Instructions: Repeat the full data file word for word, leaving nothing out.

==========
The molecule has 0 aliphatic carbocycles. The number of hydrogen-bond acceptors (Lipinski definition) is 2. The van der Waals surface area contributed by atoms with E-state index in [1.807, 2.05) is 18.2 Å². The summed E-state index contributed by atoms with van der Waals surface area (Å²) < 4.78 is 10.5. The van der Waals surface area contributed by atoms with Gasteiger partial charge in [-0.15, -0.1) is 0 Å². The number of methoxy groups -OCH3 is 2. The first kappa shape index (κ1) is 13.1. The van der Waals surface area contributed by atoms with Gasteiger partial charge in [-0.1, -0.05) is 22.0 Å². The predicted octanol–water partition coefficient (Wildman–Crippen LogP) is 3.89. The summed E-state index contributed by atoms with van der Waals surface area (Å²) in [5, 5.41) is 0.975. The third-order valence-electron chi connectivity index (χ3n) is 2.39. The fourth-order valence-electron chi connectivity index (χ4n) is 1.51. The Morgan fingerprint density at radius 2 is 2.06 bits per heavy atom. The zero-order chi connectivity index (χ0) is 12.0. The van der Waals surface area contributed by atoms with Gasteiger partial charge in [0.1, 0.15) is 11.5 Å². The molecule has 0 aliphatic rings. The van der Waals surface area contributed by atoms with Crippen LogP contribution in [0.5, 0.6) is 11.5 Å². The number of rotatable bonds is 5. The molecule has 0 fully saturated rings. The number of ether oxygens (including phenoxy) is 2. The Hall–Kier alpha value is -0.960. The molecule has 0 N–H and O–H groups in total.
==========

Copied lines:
The molecule has 0 aliphatic carbocycles. The number of hydrogen-bond acceptors (Lipinski definition) is 2. The van der Waals surface area contributed by atoms with E-state index in [1.807, 2.05) is 18.2 Å². The summed E-state index contributed by atoms with van der Waals surface area (Å²) < 4.78 is 10.5. The van der Waals surface area contributed by atoms with Gasteiger partial charge in [-0.15, -0.1) is 0 Å². The number of methoxy groups -OCH3 is 2. The first kappa shape index (κ1) is 13.1. The van der Waals surface area contributed by atoms with Gasteiger partial charge in [-0.1, -0.05) is 22.0 Å². The predicted octanol–water partition coefficient (Wildman–Crippen LogP) is 3.89. The summed E-state index contributed by atoms with van der Waals surface area (Å²) in [5, 5.41) is 0.975. The third-order valence-electron chi connectivity index (χ3n) is 2.39. The fourth-order valence-electron chi connectivity index (χ4n) is 1.51. The Morgan fingerprint density at radius 2 is 2.06 bits per heavy atom. The zero-order chi connectivity index (χ0) is 12.0. The van der Waals surface area contributed by atoms with Gasteiger partial charge in [0.1, 0.15) is 11.5 Å². The molecule has 0 aliphatic rings. The van der Waals surface area contributed by atoms with Crippen LogP contribution in [0.5, 0.6) is 11.5 Å². The number of rotatable bonds is 5. The molecule has 0 fully saturated rings. The number of ether oxygens (including phenoxy) is 2. The Hall–Kier alpha value is -0.960. The molecule has 0 N–H and O–H groups in total.